Many a great story has begun with a drink…or a few. Some drinks, like the Moscow Mule, have great tales all their own. A cool drink with a kick, the Moscow Mule, despite its Russian-inspired name, was concocted at the Cock ‘n Bull pub in Hollywood, CA, in 1941. While the details of its history, like those of many bar fables, are a bit hazy. One thing is for sure- this drink’s tale of origin is as colorful as its flavor is bright. Below, we’ve compiled a few of the more noteworthy, interesting, and weird facts about this classic American cocktail.
1. The recipe was concocted from ingredients nobody wanted.
Jack Morgan, owner of the Moscow Mule’s home of origin at the Cock ‘n’ Bull Pub in Los Angeles, had a stockroom full of Cock ‘n’ Bull-brand ginger beer. Which to his chagrin, nobody seemed to want. The joint’s head bartender, Wes Price, told the Wall Street Journal after the drink’s sensational comeuppance that he incorporated ginger beer because he was “just trying to clean out the basement.” The idea of liquor and ginger beer may have been inspired by the Mamie Taylor, which is a whiskey and ginger beer mix. Though vodka is a bar staple today, it wasn’t too popular at the time. John Martin, having just bought the then tiny Smirnoff vodka company, was trying to pedal his product without much luck.
He then came upon the Cock ‘n’ Bull and, as the story goes, shared a drink with Morgan, who shared his frustrations over his ginger beer surplus. After some alcohol-fueled brainstorming, the guys came up with their master plan. From those two less-than-popular ingredients came one of the most popular drinks of all time.
2. Those copper cups were the result of another surplus
The copper cups were undoubtedly the vessel of choice from the very beginning of the Moscow Mule’s heritage, but their origin has often been disputed. Some say an immigrant named Sophie Berezinski brought 2,000 copper mugs with her to California when she came to the States from Russia. As this version of the tale would have it, she’d designed the mugs herself and had them manufactured at her father’s copper shop in Russia. Unfortunately, sales proved impossible in the impoverished Soviet Union, so she made her way to America. When she arrived in the U.S., her husband was apparently less than enthused about her luggage and threatened to throw the mugs into the trash.
To avoid such a wasteful fate, she carted them around L.A. Serendipitously, she found a willing buyer at the Cock ‘n’ Bull where Morgan and Martin were in search of a proper vessel to complement their original creation. Her story is corroborated by the Moscow Copper Company of Santa Barbara, Calif. However, some disbelief is natural because of the fact that in 1925, Joseph Stalin had launched his “revolution from above” and nationalized essential industries, including copper, setting outlandish goals like a 250 percent increase in overall industrial development and 330 percent expansion in heavy industry alone. A missed quota could have had dire consequences, which makes it unlikely Berezinski or her father would have risked carting so much product out of the country.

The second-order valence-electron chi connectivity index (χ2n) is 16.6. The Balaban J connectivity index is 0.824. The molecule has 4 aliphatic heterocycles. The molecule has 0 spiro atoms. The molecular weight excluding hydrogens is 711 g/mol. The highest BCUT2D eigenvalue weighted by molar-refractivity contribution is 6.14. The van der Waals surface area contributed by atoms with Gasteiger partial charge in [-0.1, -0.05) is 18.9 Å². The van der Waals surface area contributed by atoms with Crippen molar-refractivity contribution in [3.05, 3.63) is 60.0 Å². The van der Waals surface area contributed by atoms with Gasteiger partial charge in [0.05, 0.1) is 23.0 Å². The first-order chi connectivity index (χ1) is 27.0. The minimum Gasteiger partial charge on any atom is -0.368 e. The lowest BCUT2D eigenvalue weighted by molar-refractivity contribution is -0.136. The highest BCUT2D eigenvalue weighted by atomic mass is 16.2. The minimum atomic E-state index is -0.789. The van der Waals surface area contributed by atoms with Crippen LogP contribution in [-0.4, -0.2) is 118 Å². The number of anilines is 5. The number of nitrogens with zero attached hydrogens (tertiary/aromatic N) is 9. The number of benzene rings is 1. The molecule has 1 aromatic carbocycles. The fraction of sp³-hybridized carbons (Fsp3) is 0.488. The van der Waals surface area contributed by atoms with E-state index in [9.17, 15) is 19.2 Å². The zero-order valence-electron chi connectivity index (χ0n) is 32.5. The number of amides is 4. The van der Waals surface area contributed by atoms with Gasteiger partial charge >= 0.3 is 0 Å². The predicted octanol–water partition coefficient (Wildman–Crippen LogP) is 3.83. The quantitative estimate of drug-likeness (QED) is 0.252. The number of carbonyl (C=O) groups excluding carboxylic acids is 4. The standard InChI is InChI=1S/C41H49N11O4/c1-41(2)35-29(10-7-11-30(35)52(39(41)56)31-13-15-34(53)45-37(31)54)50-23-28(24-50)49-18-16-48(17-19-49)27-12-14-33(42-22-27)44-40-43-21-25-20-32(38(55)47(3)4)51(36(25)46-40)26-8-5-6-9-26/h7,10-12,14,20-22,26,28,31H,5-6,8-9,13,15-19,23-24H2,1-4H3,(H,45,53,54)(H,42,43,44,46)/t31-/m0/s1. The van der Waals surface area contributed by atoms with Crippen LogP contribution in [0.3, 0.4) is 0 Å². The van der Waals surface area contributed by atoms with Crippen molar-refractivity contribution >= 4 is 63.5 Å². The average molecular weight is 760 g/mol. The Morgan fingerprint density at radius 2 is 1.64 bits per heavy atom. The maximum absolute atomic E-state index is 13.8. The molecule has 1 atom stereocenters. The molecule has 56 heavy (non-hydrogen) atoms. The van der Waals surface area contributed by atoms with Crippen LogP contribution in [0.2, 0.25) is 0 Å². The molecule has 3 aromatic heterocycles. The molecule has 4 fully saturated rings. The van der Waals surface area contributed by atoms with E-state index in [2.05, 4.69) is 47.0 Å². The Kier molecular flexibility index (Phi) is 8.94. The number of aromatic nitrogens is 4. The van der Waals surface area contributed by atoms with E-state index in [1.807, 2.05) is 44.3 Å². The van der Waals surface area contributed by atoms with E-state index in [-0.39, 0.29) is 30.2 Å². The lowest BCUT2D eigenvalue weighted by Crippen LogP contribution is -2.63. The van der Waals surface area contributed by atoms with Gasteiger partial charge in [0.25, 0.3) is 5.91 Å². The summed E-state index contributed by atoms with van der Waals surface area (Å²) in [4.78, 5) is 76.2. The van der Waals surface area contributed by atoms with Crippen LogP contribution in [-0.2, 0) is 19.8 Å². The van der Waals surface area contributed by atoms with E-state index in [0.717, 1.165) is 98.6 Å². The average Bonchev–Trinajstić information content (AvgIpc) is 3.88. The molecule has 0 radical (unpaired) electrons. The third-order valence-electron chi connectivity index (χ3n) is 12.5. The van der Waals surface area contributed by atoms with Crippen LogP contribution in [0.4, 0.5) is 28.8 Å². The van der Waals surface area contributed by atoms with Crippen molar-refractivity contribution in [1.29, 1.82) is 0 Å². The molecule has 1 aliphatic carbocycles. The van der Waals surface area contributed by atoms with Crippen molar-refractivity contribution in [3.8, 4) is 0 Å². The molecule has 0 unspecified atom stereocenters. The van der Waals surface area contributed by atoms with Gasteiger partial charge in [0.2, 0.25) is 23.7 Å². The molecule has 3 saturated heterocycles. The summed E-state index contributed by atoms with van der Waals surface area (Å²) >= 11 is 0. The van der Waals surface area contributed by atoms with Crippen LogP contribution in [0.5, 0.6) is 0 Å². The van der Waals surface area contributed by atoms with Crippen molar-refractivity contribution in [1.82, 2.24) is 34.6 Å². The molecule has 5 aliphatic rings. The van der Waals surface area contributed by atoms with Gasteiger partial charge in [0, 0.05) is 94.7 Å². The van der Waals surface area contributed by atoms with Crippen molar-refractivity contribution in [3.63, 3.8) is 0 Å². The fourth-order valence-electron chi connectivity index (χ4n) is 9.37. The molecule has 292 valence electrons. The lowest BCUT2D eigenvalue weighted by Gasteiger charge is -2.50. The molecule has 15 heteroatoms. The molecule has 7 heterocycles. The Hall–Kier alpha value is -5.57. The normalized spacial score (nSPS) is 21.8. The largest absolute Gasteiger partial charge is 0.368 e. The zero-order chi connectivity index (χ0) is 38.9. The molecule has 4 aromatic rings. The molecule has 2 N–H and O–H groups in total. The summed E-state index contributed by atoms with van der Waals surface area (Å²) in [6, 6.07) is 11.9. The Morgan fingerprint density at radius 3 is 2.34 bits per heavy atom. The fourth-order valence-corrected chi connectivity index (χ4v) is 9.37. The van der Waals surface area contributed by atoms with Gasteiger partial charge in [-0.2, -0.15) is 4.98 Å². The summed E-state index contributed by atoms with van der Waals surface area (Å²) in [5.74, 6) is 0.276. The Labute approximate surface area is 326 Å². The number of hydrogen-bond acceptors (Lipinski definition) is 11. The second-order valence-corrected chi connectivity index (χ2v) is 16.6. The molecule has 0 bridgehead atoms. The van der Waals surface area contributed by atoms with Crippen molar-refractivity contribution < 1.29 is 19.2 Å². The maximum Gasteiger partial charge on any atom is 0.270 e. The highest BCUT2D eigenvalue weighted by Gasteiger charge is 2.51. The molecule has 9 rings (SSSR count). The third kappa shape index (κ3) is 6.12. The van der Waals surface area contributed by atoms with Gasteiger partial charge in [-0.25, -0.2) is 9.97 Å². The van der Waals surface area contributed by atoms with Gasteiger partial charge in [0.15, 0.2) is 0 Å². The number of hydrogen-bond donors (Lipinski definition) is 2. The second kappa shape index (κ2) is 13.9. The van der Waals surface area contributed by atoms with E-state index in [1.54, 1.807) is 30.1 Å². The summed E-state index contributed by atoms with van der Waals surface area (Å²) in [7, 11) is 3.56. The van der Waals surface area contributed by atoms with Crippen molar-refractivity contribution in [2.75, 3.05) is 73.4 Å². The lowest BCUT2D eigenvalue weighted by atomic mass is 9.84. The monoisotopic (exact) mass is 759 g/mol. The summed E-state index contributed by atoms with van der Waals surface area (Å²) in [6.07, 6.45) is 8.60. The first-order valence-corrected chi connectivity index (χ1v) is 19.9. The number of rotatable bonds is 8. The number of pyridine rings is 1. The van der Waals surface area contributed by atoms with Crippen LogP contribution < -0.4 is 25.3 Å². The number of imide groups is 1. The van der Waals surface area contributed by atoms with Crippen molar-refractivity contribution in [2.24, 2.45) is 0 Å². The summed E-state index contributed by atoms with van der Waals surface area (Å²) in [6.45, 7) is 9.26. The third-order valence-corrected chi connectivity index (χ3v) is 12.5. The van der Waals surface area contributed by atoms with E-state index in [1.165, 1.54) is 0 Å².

The other version of the story, slightly less colorful but potentially more plausible, comes from Martin himself. Martin said he remembered Morgan’s girlfriend, a “great, big buxom woman” named Osalene Schmitt, joining in their initial brainstorming session. Osalene’s family owned a copper mine, lending her access to plenty of copper.
3. It Made Smirnoff Famous
Vodka was a relatively new spirit stateside. Most people hadn’t heard of it at the time, let alone tasted it. Smirnoff was originally owned by a poor Russian immigrant who sold the company to Martin in 1939. Despite his entrepreneurial know-how, Martin was unable to sell the vodka on its own. Upon his arrival in California and subsequent collaboration with Morgan, however, success was quick to come for both the men. Martin was soon helming one of the most impressive and successful marketing campaigns in history and the Moscow Mule propelled Smirnoff vodka into the limelight. Smirnoff remained the vodka of choice for the Moscow Mule for several years after the drink’s inception.
4. It Was Nearly a Casualty of War
During the Cold War and era of McCarthyism, anything Russian was considered suspect and taboo. Hollywood, the Mule’s birthplace, was blacklisted, and a rumor circulated that Smirnoff was a Russian vodka. New York bartenders organized a boycott of the cocktail in response to pledge their patriotism and defiance of Russia. In truth, however, Smirnoff originated stateside in Bethel, Connecticut.
5. Four People Once Sued for Damages Over Effects Related to the Moscow Mule
In 1947, four Los Angeles residents filed a lawsuit claiming $10,000 in damages, saying they had witnessed a live “lizard or salamander” crawl out of a bottle at a local pub. The plaintiffs claimed this event caused insomnia, violent nausea, and recurring nightmarish visions in which “mules and lizards…leer at them from the necks of ginger beer bottles.” It’s not entirely clear whether these patrons had issue with the cocktail, were under the influence of some other substance, or were just really great at telling tall tales.
Hollywood seems to have been the perfect birthplace for such a cocktail, destined for stardom. From its booming origins decades ago to its resurgent popularity in recent years, this fantastic and curious cocktail is a true American classic.